Teaching From Rest

Today I began reading a book by homeschool mom Sarah Mackenzie called Teaching From Rest: A Homeschooler’s Guide to Unshakable Peace (2015). Already I know why God led me to this particular book. Because He is speaking through it to me! I am going to do a mini-series on this blog about my thoughts as I read this book.

Here is the part of the introduction (pg. xv) where she talks about the story of Mary and Martha:

We can picture Martha in her frustration with her sister, right? ‘Don’t just sit there! Do something!’ And yet the Lord gently admonishes Martha’s busyness. Mary, after all, has chosen the needful thing. The contemplative way. The being and becoming over the doing and the checking off. I can almost hear him inverting the message to me–turning my obsession with productivity on its head: ‘Don’t just do something; sit here.’

I almost cried in relief at reading this. I needed to hear that “the contemplative way” was the needful thing. I needed this assurance that thinking and listening to God is not lazy or less important than working, which is what my husband does all day.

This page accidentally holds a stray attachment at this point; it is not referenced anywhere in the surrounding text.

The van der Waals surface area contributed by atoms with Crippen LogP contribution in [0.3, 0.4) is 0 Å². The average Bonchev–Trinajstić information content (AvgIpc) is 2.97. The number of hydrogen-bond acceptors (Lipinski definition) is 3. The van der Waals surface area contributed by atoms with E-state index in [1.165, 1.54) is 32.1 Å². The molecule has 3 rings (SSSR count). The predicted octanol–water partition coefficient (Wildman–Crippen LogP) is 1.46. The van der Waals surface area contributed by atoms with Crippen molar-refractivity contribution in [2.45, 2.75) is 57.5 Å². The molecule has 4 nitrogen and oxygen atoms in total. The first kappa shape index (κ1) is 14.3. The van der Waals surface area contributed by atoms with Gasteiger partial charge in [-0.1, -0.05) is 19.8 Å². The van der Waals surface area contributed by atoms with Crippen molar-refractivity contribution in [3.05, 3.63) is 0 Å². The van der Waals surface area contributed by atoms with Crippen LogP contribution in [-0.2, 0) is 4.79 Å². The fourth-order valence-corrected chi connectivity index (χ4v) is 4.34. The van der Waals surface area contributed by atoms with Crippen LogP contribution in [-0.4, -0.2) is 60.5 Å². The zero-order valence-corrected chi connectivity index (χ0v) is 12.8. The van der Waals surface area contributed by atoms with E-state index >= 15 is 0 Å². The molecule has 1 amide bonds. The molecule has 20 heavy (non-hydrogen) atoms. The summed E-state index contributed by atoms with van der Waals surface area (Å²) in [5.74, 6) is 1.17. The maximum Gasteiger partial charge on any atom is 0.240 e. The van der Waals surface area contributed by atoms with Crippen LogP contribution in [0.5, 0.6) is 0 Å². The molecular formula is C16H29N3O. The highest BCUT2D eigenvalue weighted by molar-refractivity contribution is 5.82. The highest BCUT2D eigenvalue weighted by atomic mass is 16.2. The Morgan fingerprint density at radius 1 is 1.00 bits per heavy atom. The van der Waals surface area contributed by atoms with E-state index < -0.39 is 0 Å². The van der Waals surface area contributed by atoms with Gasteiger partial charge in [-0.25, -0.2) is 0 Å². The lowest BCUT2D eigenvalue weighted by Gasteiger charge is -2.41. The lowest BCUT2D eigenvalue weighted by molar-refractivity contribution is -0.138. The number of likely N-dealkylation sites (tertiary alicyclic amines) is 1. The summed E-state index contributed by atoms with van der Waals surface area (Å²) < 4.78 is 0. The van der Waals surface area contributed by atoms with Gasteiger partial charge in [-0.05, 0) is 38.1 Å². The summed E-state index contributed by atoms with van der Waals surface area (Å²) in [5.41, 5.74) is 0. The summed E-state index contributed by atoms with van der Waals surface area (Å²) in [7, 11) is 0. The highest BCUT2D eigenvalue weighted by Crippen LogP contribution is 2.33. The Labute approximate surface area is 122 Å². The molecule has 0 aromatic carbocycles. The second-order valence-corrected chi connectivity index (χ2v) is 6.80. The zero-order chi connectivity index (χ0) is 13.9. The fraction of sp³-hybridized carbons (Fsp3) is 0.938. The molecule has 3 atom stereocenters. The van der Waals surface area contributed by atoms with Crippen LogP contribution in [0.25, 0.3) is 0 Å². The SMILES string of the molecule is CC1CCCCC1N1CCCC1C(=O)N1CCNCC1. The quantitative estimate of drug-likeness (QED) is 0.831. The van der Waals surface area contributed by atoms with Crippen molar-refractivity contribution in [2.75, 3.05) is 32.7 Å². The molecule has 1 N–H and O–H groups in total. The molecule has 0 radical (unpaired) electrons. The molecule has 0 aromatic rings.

I don’t know how this book is going to teach me about marriage. It sounds as if Mrs. Mackenzie’s marriage is good, and her own husband doesn’t work all day (she slipped off to coffee shops to write this book though she has six children, three under the age of two). But I do know that this book is going to teach me about trusting God. And I need that teaching very much.

Ways We Say Goodbye to Summer Vacation

My 8 year-old daughter informed me that we should definitely not have a celebration for the beginning of our school year next Monday. She thinks school is not something to be celebrated. We are beginning early because my 9 year-old son already started on his own. (Hint, hint, Mom.) So this is the last official week of summer vacation. My daughter would approve of celebrating that!

Here’s some of the things we have done or plan to do to bid the summer break goodbye:

Play in the new splash pad in Ripon, WI (even though the water is freezing cold and the day was not real warm).

Sunday School picnic and swim-time at the pool.

Watch a Peanuts movie.

Read The BFG out loud (by Roald Dahl). Watch out for those whizzpoppers!